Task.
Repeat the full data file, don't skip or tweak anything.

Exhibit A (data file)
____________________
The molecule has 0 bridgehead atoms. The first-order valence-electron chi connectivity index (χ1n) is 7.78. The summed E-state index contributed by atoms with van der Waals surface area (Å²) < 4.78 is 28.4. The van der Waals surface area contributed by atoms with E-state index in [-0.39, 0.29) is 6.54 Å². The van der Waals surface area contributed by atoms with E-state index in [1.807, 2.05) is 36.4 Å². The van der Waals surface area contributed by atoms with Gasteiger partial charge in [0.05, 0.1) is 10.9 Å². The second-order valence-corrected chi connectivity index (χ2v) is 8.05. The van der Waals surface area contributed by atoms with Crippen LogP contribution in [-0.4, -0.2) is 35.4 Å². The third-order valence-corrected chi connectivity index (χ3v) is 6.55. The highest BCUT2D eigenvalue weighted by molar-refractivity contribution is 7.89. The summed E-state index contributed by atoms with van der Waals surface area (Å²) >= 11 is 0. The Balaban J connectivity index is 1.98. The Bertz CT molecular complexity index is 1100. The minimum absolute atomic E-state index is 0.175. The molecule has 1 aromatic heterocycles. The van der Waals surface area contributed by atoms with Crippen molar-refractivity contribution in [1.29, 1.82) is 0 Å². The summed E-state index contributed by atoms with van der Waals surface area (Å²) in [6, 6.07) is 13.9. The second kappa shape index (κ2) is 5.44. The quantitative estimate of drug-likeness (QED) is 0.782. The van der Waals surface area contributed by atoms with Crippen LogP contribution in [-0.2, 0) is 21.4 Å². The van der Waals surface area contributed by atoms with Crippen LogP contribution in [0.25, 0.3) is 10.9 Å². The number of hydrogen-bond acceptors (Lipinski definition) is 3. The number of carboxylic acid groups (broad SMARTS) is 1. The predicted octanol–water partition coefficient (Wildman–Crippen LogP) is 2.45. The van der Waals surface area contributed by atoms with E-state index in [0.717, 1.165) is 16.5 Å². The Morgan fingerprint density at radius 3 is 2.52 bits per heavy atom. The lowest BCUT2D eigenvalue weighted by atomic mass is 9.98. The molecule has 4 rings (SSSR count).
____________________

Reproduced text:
The molecule has 0 bridgehead atoms. The first-order valence-electron chi connectivity index (χ1n) is 7.78. The summed E-state index contributed by atoms with van der Waals surface area (Å²) < 4.78 is 28.4. The van der Waals surface area contributed by atoms with E-state index in [-0.39, 0.29) is 6.54 Å². The van der Waals surface area contributed by atoms with E-state index in [1.807, 2.05) is 36.4 Å². The van der Waals surface area contributed by atoms with Gasteiger partial charge in [0.05, 0.1) is 10.9 Å². The second-order valence-corrected chi connectivity index (χ2v) is 8.05. The van der Waals surface area contributed by atoms with Crippen LogP contribution in [-0.4, -0.2) is 35.4 Å². The third-order valence-corrected chi connectivity index (χ3v) is 6.55. The highest BCUT2D eigenvalue weighted by molar-refractivity contribution is 7.89. The summed E-state index contributed by atoms with van der Waals surface area (Å²) >= 11 is 0. The Balaban J connectivity index is 1.98. The Bertz CT molecular complexity index is 1100. The minimum absolute atomic E-state index is 0.175. The molecule has 1 aromatic heterocycles. The van der Waals surface area contributed by atoms with Crippen molar-refractivity contribution in [1.29, 1.82) is 0 Å². The summed E-state index contributed by atoms with van der Waals surface area (Å²) in [6, 6.07) is 13.9. The second kappa shape index (κ2) is 5.44. The quantitative estimate of drug-likeness (QED) is 0.782. The van der Waals surface area contributed by atoms with Crippen LogP contribution in [-0.2, 0) is 21.4 Å². The van der Waals surface area contributed by atoms with Crippen LogP contribution in [0.25, 0.3) is 10.9 Å². The number of hydrogen-bond acceptors (Lipinski definition) is 3. The number of carboxylic acid groups (broad SMARTS) is 1. The predicted octanol–water partition coefficient (Wildman–Crippen LogP) is 2.45. The van der Waals surface area contributed by atoms with E-state index in [0.717, 1.165) is 16.5 Å². The Morgan fingerprint density at radius 3 is 2.52 bits per heavy atom. The lowest BCUT2D eigenvalue weighted by atomic mass is 9.98. The molecule has 4 rings (SSSR count).